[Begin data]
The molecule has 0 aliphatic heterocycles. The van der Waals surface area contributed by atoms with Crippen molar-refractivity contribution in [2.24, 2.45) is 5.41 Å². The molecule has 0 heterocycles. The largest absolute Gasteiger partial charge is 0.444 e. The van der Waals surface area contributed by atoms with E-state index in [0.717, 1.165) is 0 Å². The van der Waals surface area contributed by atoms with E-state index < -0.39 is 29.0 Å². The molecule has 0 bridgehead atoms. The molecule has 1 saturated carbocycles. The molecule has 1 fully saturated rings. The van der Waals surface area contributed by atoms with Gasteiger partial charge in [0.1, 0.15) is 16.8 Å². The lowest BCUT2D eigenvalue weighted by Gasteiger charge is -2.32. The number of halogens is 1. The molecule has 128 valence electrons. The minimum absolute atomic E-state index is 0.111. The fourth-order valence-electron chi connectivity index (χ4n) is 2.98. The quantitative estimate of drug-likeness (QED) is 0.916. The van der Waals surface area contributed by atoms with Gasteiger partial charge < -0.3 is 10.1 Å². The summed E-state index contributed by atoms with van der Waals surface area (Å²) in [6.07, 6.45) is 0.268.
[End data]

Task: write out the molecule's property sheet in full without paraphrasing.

The molecule has 0 aliphatic heterocycles. The van der Waals surface area contributed by atoms with Crippen molar-refractivity contribution in [2.24, 2.45) is 5.41 Å². The molecule has 0 heterocycles. The largest absolute Gasteiger partial charge is 0.444 e. The van der Waals surface area contributed by atoms with E-state index in [0.717, 1.165) is 0 Å². The van der Waals surface area contributed by atoms with E-state index < -0.39 is 29.0 Å². The molecule has 0 bridgehead atoms. The molecule has 1 saturated carbocycles. The molecule has 1 fully saturated rings. The van der Waals surface area contributed by atoms with Gasteiger partial charge in [0.1, 0.15) is 16.8 Å². The lowest BCUT2D eigenvalue weighted by Gasteiger charge is -2.32. The number of halogens is 1. The molecule has 128 valence electrons. The minimum absolute atomic E-state index is 0.111. The fourth-order valence-electron chi connectivity index (χ4n) is 2.98. The quantitative estimate of drug-likeness (QED) is 0.916. The van der Waals surface area contributed by atoms with Gasteiger partial charge < -0.3 is 10.1 Å². The summed E-state index contributed by atoms with van der Waals surface area (Å²) in [6.07, 6.45) is 0.268.